Top 3 Vaccine Questions to ask your vet

Did you know you could have potentially been overvaccinating your pet FOR YEARS?! There’s a tonne of confusion amongst pet owners right now as to what optimum vaccination means for your furry family member – and unfortunately, not all vets out there are following the AVA’s recommendations.

We’re here to set the record straight. We want you armed & informed with 3 super important questions to ask your vet next time you think your cat or dog’s vaccine boosters are due. Not only that, we’ll give you the answers you should expect too!

#1. What kinds of vaccines will you be giving my dog or cat?

For both cats & dogs, vaccines fall into 2 groups: core & non-core:

Dogs
Core (DAP or C3) Non Core
  • Distemper Virus
  • Adenovirus
  • Parvovirus
  • Parainfluenza (Intranasal)*
  • Bordetella (Intranasal)*
  • Leptospira (Intranasal or Oral)*

*Intranasal = through the nose.

 

Cats
Core (FV-RCP or F3) Non Core
  • Feline Parvovirus
  • Calicivirus
  • Herpesvirus
  • Feline Leukaemia (FeLV)
  • Feline Immunodeficiency Virus (FIV)
  • Chlamydia felis

Bonus tip: for dogs, non-core vaccines have shown to be more effective when administered intranasally (through the nose) or orally (through the mouth). Given this way, they have shown to be 95% effective, as opposed to via injection which has shown to result in only 73% effectiveness.

#2. How often should I be vaccinating my dog or cat?

 

According to the Australian Veterinary Association’s guidelines on vaccines (reviewed in 2009), vaccines should be administered to pets on a case-by-case basis, based on your pet’s individual needs.

With core vaccines in particular, the policy states: “Current scientific consensus recommends that adult cats and dogs should be vaccinated with core vaccines triennially (3-yearly) where applicable.”

Core vaccines given every 3 years – as opposed to every year – have shown to have the same level of effectiveness whilst reducing what’s known as the ‘vaccine load’ on individual animals, which also minimises the risk of reactions to the vaccines.

Remember, vaccines are powerful chemical compounds being injected into your pet’s body – if they are old, frail, suffering from other conditions or are simply within the 3-year window from their last round of core immunisations, you run the risk of putting an unnecessary strain on your pet’s immune system.

Other non-core vaccines should also be given after your vet has carefully considered your pet’s age, lifestyle factors, risk of exposure and any additional health concerns. An annual check up is always a great idea to give your pet a once-over and nip any potential issues in the bud before they become painful – and expensive.

#3 How do I get my puppy or kitten’s vaccinations right from Day 1?

There are 2 pieces of valuable information you’ll need to have with you when you bring your puppy or kitten in and ask this question.

 

  • Know how old was your puppy or kitten when they received their first round of vaccinations.

 

Similar to some vets, not all breeders and adoption centres operate according to the AVA guidelines, for a number of reasons. So be sure to ask this question when you pick up you new furry family member, as it could be critical to their health over the next 12 months.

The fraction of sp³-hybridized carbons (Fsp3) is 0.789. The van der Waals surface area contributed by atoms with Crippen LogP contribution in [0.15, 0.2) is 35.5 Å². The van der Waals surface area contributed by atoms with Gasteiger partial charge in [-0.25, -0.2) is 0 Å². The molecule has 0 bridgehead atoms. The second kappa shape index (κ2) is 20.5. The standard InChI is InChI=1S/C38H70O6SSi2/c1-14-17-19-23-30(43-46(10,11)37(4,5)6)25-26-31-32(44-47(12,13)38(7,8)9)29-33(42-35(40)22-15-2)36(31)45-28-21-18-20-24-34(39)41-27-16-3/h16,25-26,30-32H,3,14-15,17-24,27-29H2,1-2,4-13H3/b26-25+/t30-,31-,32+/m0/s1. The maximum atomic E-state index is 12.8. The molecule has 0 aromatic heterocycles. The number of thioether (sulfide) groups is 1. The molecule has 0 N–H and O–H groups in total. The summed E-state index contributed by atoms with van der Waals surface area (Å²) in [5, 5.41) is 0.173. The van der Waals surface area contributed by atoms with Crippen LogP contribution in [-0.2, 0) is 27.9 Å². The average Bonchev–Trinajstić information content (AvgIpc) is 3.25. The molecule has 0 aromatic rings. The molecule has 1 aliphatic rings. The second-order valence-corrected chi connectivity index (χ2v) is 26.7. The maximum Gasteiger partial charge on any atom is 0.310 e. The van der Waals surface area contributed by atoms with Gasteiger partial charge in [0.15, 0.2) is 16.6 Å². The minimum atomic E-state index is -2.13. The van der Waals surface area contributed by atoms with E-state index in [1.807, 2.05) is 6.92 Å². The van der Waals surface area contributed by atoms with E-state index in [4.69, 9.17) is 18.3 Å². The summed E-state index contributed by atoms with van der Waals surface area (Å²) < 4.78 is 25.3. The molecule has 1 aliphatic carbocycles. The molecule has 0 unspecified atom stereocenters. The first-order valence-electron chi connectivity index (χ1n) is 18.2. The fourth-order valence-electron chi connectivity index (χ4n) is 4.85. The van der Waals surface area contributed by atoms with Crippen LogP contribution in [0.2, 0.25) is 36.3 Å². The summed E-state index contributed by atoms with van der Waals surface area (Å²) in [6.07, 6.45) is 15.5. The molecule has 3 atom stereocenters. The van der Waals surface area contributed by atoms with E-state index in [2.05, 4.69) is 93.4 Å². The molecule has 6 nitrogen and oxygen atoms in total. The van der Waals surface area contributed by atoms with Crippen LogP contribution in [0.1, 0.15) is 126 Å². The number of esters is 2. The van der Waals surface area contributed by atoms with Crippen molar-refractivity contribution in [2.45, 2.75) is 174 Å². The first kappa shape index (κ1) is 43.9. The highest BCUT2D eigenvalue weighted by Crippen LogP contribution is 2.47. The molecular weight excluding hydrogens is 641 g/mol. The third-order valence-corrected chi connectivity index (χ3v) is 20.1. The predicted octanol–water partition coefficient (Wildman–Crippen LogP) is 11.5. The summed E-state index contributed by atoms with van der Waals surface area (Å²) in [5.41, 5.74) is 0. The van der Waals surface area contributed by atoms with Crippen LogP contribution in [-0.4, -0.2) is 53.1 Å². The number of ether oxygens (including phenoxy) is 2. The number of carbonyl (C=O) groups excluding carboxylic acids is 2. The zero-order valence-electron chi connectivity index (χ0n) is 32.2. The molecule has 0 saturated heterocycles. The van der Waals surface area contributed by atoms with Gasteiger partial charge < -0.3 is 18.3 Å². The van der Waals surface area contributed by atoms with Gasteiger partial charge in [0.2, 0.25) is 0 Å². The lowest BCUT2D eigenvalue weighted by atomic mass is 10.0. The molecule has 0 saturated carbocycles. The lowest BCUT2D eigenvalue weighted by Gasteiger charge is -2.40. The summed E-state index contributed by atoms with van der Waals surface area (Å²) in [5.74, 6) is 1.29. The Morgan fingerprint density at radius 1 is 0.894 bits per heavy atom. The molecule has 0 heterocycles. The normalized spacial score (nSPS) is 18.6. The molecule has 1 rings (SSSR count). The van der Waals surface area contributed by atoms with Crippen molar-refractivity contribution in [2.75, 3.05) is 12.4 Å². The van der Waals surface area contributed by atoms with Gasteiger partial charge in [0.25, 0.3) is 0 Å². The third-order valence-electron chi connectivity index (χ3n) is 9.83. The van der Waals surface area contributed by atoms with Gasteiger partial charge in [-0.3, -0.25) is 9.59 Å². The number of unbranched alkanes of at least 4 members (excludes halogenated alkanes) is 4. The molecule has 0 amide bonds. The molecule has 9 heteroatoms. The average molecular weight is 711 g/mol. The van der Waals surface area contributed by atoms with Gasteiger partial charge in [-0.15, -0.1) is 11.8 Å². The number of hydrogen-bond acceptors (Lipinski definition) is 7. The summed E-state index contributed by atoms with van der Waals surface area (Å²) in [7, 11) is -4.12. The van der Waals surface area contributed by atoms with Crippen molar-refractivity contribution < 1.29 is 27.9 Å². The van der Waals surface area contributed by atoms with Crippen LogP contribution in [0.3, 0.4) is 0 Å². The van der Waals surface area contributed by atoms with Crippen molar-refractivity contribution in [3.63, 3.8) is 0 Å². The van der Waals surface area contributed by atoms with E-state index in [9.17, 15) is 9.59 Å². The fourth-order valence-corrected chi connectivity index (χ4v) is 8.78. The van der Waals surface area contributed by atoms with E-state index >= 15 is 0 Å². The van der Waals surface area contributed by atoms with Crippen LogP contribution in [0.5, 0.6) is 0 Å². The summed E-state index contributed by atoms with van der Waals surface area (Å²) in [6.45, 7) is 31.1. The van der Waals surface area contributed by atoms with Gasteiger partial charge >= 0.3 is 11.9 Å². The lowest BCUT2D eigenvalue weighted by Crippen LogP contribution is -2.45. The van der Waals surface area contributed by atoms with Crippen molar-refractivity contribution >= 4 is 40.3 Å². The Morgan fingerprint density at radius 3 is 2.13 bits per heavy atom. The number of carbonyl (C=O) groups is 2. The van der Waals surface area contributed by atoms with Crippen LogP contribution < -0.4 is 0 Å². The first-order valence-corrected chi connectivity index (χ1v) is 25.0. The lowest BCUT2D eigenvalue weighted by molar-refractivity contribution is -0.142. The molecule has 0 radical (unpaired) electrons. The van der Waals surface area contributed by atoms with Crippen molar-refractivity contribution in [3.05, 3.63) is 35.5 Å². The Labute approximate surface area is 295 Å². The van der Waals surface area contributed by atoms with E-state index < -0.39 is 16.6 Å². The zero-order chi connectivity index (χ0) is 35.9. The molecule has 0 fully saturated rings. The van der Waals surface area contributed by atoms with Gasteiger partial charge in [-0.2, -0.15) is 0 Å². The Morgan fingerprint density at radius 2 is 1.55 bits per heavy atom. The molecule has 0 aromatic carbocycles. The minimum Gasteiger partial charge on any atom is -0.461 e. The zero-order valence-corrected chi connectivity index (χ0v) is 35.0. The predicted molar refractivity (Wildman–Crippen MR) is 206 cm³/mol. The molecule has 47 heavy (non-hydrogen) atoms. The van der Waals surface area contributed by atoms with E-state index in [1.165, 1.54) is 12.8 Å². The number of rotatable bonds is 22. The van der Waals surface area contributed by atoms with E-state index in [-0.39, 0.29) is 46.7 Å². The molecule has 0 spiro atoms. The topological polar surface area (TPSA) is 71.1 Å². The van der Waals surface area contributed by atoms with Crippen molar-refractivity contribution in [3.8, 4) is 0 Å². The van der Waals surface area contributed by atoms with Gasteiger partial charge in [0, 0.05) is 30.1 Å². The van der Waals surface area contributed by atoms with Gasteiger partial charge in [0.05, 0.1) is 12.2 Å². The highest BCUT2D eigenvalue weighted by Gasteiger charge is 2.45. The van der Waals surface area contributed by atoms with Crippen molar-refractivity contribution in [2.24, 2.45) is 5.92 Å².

• Know whether your puppy or kitten was raised by its mother and weaned at around 6-8 weeks of age, or if it was bottle fed.

 

This will impact your new friend’s exposure to Maternal Antibody Interference, or MAI:

 

What is Maternal Antibody Interference (MAI)?

When puppies & kittens are born, they are given a great amount of protection to diseases through their mother’s milk. During this time, their immune system can fight off most diseases, however they will also fight off vaccines and potentially cancel out their effect. This risk of ‘cancelling out’ is called Maternal Antibody Interference.

 

As puppies & kittens grow and begin feeding for themselves – normally by the 8 week mark – the protection also starts to fade over the following few weeks. It’s advised that the first round of vaccines are given at this time (from 8 weeks) to allow them the greatest period of protection with the lowest risk of MAI, which could potentially cancel out their vaccinations and expose them to harmful diseases.

Of course, if your puppy or kitten was bottle fed, then it received no protection from it’s mother’s milk and should be vaccinated as early as possible, as it’s little immune system is all on it’s own.

The table below shows the preferred vaccination schedule for our furry little ones:

 

 

1st Dose 2nd Dose 3rd Dose 4th Dose
6 weeks 9 weeks 12 weeks 16 weeks
7 weeks 11 weeks 15 weeks 19 weeks
8 weeks
Preferred
12 weeks 16 weeks

 

As a bonus, weaned kittens & puppies vaccinated at the preferred milestones of 8, 12 and 16 weeks in fact generally need less vaccines, which means less stress for them and less expense for you!

Ready for your next vet visit?

As mentioned earlier, we strongly recommend a yearly health check with your vet regardless of their vaccination cycle. But next time you’re in the clinic, be sure to ask these 3 big questions about your pet’s immunisations and overall health (and have the correct answers in mind!)

Curious to know more? You can check out more vaccine tips & info here.